Production of quality milk
By Dr Rao Zahid Abbas & Dr Zafar Iqbal
production of quality milk is an important part of any dairy
It increases farmer's
profitability and has many benefits. Research has found the
importance of lowering the somatic cell count (SCC) in a
Each time the SCC is cut
into half, the average production increases by 0.6 kg milk
per cow per day.
Thus, lowering a herdís
SCC from 400,000 to 100,000, increases milk production of
the herd by 1.3 kg per cow per day.
Dairy industry's demand
for quality milk has made it easier to get dairy farmers
Most dairy plants are
now offering cash premiums for lower SCC milk. The farmers
not only get more milk, but a higher price as well for
better quality milk.
Quality milk can be obtained approached by looking at the
"Mastitis Triangle." It includes looking at the total
picture such as cows and their environment, the man and his
milking procedures, and the milking equipment and its
function. This can help improve milk quality.
To solve a problem, one must find the cause behind it.. If
one doesn't look at the total triangle and something is
overlooked the problem cannot be solved completely.
When investigating a mastitis
situation, one should be sure to look at more than the SCC.
A check of the amount of clinical mastitis in the herd, the
milk out times, and production of the herd is a must. Many
herds have artificially low SCC because the bad cows are not
going into the tank.
Milking procedures: One of the most challenging parts of
quality milk production is fine tuning of the dairy farmersí
milking procedures. Milking procedures are usually
responsible for mastitis in the herd.
A milk time evaluation is
essential to help the dairy farmers to fine tune milking
practices. Many farmers are taking all necessary steps, but
not in proper order to get the maximum benefit. Once the
farmer implements proper milking habits, there is a
significant improvement in milk quality.
Milking habits: These practices include getting the teat
cleaned, dried, and properly stimulated before milking. The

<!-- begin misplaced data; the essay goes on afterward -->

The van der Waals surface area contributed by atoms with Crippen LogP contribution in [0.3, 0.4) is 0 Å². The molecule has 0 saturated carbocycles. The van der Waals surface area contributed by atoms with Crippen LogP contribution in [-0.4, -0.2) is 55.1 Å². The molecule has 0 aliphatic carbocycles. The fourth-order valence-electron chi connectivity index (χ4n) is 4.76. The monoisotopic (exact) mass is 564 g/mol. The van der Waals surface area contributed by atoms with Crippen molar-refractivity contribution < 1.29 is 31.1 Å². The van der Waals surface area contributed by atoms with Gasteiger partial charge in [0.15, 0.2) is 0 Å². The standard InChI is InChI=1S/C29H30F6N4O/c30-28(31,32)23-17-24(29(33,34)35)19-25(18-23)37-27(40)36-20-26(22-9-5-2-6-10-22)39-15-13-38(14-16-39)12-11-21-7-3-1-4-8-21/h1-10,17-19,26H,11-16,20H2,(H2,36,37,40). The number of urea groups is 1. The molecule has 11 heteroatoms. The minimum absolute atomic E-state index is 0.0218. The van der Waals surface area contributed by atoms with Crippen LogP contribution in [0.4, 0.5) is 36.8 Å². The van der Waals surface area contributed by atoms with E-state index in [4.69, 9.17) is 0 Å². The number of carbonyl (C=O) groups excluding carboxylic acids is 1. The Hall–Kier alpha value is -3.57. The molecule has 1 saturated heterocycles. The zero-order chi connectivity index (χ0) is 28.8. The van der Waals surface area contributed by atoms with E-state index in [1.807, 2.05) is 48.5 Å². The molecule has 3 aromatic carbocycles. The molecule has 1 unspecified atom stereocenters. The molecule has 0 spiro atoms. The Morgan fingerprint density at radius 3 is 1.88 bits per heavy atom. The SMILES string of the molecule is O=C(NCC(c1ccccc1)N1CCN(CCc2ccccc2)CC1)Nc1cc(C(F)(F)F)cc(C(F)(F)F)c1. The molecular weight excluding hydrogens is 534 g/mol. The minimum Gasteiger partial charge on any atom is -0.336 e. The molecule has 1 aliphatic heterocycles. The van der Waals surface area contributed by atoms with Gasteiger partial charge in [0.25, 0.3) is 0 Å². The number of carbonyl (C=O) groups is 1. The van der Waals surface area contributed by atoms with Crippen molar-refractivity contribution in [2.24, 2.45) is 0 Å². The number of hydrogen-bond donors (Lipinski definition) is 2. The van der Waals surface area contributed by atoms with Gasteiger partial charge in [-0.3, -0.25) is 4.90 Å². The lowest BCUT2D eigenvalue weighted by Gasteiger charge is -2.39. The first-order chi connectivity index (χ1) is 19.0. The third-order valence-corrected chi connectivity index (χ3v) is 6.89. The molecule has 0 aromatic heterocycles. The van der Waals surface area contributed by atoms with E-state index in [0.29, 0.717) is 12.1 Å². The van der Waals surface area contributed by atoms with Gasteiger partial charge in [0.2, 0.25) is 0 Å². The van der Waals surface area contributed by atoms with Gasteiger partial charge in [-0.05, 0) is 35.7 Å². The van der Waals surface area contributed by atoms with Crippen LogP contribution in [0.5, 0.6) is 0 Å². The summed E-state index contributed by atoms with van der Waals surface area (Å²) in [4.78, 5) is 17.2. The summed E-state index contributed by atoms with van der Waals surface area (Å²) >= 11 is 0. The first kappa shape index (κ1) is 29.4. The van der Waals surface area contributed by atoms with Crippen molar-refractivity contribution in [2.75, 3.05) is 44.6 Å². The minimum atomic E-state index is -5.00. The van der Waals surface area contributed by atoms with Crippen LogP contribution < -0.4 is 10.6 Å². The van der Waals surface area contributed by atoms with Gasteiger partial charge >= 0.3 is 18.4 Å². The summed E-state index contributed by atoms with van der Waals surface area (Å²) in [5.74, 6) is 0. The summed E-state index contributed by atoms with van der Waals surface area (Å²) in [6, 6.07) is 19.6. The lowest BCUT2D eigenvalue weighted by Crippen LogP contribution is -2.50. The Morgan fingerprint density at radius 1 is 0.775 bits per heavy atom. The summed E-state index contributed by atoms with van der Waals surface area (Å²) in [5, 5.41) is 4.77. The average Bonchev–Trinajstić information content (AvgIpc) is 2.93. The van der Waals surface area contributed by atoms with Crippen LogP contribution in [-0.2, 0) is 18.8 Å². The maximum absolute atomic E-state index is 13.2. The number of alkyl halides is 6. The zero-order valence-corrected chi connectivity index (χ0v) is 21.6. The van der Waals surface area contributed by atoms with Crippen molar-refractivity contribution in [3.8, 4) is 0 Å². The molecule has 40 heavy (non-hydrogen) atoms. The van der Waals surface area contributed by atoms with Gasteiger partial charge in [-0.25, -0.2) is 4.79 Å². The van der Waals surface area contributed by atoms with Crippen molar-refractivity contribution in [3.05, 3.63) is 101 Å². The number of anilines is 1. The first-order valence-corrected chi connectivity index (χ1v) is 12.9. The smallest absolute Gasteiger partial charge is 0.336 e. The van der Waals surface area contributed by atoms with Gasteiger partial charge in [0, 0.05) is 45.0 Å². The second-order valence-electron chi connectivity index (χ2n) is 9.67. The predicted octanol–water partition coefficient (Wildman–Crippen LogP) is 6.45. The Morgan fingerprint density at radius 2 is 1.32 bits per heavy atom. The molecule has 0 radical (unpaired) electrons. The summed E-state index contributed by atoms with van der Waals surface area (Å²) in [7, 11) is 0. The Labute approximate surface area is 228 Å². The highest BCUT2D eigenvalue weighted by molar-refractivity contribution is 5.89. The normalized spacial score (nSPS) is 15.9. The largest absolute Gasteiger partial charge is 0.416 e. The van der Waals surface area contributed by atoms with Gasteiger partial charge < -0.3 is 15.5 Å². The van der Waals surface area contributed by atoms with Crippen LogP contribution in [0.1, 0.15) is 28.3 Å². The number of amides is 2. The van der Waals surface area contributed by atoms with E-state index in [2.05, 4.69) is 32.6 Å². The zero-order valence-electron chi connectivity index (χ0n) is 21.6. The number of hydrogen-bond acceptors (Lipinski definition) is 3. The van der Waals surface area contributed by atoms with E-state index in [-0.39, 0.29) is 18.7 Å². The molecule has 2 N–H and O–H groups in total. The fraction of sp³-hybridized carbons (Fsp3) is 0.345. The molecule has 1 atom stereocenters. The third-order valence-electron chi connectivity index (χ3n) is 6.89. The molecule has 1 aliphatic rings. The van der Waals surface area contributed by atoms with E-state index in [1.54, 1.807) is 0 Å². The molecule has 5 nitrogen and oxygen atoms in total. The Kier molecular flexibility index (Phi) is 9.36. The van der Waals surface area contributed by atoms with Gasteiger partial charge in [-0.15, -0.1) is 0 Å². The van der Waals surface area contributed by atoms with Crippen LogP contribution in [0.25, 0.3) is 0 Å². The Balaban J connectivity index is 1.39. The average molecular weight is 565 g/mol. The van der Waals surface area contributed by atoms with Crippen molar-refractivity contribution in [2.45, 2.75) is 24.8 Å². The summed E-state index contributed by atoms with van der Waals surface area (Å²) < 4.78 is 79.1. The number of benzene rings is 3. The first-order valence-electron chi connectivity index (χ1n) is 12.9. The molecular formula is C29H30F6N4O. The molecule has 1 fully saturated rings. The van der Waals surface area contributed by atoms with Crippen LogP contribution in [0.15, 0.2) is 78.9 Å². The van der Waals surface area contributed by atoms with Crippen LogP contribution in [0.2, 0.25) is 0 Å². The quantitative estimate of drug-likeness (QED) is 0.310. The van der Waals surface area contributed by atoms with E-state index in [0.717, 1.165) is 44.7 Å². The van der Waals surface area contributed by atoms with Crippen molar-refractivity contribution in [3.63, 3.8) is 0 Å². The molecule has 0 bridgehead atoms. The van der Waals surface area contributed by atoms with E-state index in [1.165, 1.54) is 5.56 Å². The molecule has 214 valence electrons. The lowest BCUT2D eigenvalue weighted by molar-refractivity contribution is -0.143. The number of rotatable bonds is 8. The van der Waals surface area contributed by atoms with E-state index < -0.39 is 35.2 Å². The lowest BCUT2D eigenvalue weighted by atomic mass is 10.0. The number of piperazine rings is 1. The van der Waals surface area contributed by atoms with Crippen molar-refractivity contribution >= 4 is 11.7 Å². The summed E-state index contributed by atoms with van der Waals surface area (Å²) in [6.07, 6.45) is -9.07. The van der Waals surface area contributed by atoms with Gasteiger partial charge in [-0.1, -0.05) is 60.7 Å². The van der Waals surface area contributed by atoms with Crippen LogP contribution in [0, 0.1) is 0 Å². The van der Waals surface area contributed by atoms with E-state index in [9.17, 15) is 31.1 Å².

routine that has been found to be the most effective in
producing quality milk is as follows.
The first step is to fore-strip each teat three times.
Fore-stripping is critical to the production of quality milk
and fast milking times. Recent research shows that stripping
the teats can yield five to seven per cent more milk. Not
only there is an increase in milk yield, but also faster
The dairy farmers are also
likely to identify abnormal milk. Fore-stripping sends the
strongest signal to cow's brain to let down her milk. Proper
stimulation really pays.
After fore-stripping, proper sanitisation of the teat
surface is a must. This can be done by washing the teats
with water by an udder wash or pre-dipping. It has been
found that pre-dipping is better than any other approach.
Water is the biggest enemy of farmer. Bacteria cannot walk,
but it can swim. Whenever water is used, there is a definite
chance for increased environmental mastitis.
Pre-dipping is an effective step in mastitis control. Dairy
farmer must always select an approved product to pre-dip
with. In order to get the biggest impact from pre-dipping,
two things must take care of. The pre-dip must cover 75 pr
cent of the teat surface and it must stay on the teat for a
minimum of 20 to 30 seconds.
To get full benefit from
pre-dipping, these two rules have to be followed. The new
step which is strongly supported is the use of milking
Research has shown
significant decrease in bacteria numbers when gloves are
worn. By wearing gloves, the milking practices are just fine
tuned with chances of producing quality milk increased.
Drying the teats with
individual paper or cloth towels is the most
important step. Drying does more to lower SCC and
reduce clinical mastitis than the other steps.
The teat and teat end must be
wiped clean and dry. The drying towel removes most bacteria
from the teat. Once the teat has been dried, it should not
be touched with hands again.
Timing is very important to milking speed and milk yield.
Ideally, the units should be attached to the teats 45 to 90
seconds after stripping. If the timing is delayed, there
would be longer milking times and less milk yield.
Many farms have inadequate
timing which creates over milking before milk let down.